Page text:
EarthKry Band keeping it together for more than a decade
With a name like EarthKry, this band must have certainly shared a few tears and according to its keyboardist Phillip McFarlane, “a whole lot of laughter” throughout the years.
Comprising four multi-talented musicians, who firmly believe that ‘a band which plays together, stays together’, EarthKry’s growth has surpassed the microscope of the local music industry and it continues to evolve.
“We’ve been growing together, musically, and as a family, over the past decade. There is this knowing of each other, inside out – understanding all our strengths and weaknesses and adding to that, we all come from families with similar backgrounds and we have similar values. The way we structure our business, and the understanding we share, has made us last longer than other bands,” lamented McFarlane in a recent interview with The Gleaner.
Ten years plus, the quartet - McFarlane, along with drummer Kieron Cunningham; bassist Kemardo Blake; and lead vocalist and guitarist Aldayne Haughton - became a success story playing a series of small live shows on the college circuit. Formed and fostered within the halls of the Edna Manley College of the Visual and Performing Arts in Kingston in 2012, and inspired by iconic reggae groups such as The Wailers and Steel Pulse and Rock and Roll Hall of Fame-inductees The Beatles, the musicians all dreamed to be part of the roots reggae revolution happening at the time.
An appropriate title, Survival, was the band’s debut album which was released in 2017 and since then, EarthKry has collaborated with many notable artistes, produced several EPs, toured extensively and headlined shows on some of the largest international stages. The most recent project honours the musical era from which much of their inspiration comes from. Dubbed Dandy Shandy, the musicians played around the concept during the pandemic, when touring was put on pause.
McFarlane shared, “This was a project which was solely for our liking and not done to impress a particular audience. It was really four musicians playing around with ideas; hence a name like Dandy Shandy, it’s a familiar game and a name – well, I know it as sightings – and Kemardo wanted us to find a name to match the theme. It was spot-on. If we go back into the history, Dandy Shandy is the name of a drink too. In every part of the album, through the style of writing, the harmonies and how we recorded and mixed the tracks, we have replicated all that happened in the 60s through to the 80s, an era of Jamaican music, which has opened so many doors internationally for reggae artistes and bands today.”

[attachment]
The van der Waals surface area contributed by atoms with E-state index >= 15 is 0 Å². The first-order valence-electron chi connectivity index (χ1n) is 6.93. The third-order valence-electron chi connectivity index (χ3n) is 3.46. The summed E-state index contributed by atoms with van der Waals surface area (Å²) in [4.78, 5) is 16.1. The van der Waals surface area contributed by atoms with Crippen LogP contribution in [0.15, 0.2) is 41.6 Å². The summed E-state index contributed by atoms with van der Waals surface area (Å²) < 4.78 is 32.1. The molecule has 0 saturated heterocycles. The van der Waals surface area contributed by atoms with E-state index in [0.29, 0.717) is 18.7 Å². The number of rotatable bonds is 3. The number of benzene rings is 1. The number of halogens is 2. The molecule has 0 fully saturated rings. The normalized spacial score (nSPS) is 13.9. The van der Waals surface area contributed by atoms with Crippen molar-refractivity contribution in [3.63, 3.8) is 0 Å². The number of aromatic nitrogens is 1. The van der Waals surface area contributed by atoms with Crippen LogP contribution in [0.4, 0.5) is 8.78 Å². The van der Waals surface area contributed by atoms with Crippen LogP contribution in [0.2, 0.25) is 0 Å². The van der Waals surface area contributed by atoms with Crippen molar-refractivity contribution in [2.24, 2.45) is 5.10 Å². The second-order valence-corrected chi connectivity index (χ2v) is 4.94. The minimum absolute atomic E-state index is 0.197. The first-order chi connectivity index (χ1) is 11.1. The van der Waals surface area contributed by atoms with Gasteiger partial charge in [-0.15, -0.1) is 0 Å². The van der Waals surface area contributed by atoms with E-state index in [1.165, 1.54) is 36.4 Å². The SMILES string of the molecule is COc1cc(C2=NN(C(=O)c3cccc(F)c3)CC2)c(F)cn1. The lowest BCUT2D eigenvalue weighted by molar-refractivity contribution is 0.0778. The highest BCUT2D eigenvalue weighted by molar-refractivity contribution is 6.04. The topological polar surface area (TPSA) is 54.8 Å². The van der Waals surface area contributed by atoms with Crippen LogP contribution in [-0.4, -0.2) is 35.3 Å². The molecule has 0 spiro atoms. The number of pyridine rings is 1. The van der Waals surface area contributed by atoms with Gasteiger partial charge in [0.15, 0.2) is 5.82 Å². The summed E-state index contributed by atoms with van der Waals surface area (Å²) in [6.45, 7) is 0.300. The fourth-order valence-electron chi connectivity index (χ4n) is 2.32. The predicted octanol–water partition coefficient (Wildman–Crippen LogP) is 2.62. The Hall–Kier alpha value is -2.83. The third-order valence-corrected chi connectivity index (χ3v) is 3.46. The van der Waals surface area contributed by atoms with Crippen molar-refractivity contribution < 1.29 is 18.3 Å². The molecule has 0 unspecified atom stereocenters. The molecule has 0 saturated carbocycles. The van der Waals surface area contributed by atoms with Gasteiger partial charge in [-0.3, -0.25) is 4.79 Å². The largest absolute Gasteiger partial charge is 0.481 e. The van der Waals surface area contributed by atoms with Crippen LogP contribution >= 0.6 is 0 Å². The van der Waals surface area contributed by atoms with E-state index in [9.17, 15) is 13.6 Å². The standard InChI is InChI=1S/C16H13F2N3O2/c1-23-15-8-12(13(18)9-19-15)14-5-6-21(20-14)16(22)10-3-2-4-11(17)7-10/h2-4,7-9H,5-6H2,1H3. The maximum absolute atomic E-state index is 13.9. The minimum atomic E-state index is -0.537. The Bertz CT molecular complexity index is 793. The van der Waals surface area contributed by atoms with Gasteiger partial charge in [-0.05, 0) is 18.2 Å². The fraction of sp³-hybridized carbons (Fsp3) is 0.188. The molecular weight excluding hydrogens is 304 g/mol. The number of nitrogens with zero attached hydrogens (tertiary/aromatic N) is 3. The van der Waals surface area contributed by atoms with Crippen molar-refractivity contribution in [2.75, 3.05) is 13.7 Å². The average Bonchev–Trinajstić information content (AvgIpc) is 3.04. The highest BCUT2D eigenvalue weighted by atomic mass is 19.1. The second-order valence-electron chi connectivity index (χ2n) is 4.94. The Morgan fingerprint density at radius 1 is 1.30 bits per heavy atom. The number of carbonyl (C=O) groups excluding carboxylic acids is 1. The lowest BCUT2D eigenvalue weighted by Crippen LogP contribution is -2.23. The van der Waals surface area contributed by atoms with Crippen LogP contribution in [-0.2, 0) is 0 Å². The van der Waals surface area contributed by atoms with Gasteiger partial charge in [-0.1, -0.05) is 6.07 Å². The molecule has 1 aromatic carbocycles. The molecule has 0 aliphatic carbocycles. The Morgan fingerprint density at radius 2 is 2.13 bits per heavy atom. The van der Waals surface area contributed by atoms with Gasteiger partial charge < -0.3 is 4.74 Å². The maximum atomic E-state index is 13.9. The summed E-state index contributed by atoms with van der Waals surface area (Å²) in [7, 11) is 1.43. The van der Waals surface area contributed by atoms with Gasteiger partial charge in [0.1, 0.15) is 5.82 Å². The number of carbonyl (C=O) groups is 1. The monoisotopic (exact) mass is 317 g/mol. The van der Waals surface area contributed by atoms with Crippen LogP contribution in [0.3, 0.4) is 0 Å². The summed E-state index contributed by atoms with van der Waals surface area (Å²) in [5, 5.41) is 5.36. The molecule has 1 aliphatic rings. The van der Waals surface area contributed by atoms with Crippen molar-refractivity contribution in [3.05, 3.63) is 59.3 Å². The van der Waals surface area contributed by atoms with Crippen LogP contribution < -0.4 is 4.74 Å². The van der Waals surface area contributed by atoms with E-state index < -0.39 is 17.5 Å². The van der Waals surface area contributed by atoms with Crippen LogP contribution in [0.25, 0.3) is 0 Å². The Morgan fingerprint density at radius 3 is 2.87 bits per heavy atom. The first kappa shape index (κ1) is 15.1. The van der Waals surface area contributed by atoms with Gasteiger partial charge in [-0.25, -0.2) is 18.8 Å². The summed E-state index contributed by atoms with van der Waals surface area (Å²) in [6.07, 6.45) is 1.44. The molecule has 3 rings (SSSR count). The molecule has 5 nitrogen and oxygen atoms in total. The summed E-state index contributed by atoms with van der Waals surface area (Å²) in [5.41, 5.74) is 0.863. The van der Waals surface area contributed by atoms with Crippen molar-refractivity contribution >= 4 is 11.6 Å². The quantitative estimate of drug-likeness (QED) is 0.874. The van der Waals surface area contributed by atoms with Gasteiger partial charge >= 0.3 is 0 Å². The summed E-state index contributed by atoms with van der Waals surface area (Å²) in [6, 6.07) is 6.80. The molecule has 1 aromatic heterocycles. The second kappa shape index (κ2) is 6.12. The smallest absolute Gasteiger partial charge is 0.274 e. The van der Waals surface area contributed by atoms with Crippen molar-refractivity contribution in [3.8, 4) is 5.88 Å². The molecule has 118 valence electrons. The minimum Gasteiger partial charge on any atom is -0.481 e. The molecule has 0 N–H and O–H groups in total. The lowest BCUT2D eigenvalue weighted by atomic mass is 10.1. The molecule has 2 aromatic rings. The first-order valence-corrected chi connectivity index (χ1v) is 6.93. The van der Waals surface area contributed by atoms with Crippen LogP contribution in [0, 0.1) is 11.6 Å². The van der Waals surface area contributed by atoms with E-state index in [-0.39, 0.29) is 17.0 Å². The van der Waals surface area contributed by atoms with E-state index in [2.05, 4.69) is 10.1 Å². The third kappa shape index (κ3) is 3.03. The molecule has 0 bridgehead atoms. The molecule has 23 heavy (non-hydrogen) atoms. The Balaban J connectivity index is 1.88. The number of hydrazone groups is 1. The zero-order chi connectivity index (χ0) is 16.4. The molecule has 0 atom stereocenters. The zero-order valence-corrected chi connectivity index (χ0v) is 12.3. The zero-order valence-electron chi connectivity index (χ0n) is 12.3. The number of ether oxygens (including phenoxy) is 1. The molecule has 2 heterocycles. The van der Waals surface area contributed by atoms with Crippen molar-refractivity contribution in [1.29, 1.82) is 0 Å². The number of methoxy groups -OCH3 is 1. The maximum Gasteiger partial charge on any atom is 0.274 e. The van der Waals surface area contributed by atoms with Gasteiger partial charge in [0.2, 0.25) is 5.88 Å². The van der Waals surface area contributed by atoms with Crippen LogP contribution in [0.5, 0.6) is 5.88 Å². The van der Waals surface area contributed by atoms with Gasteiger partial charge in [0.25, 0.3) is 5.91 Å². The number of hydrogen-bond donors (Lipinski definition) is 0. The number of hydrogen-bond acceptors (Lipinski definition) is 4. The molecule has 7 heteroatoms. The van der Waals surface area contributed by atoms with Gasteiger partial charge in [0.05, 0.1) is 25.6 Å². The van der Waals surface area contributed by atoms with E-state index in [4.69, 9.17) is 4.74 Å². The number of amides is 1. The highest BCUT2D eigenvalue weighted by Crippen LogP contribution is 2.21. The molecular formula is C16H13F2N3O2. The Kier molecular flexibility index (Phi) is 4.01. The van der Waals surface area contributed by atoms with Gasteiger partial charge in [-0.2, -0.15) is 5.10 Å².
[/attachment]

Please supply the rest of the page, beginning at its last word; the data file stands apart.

From start to finish, this project was not about keeping up with the times, but preserving time and the authenticity of roots rock reggae he said. Some of the standout tracks include Ms Mary, Maaga Dog, Soon Come and The Ghetto.
“Another beautiful thing that happened during the pandemic, was all four of us became fathers and we were still able to come together and create the project,” McFarlane continued.
The keyboard player, who had the responsibility of mixing the entire album said that the band is currently picking up the pieces from where they left off prior to the pandemic and they successfully completed a North American tour where two emerging artistes, singjay Rik Jam and singer Janeel Mills, were invited on as opening acts.
Despite what is trending in the music industry, EarthKry’s listeners have reassured the band that pure love exists for authentic reggae and positive lyrics.
“We know the fans ... whether they are in North America, South America, Africa, Europe, Caribbean or Asia ...love the good old pure reggae and a message that will uplift, unite and break barriers. Our EP was number two on the iTunes Chart, it fell off and returned, and it continues to attracts the attention of international media. We have offers to perform all over the world and look forward to touring the globe. There are also over 100 requests for the album to be placed on vinyl and would like to fulfil those requests,” McFarlane said.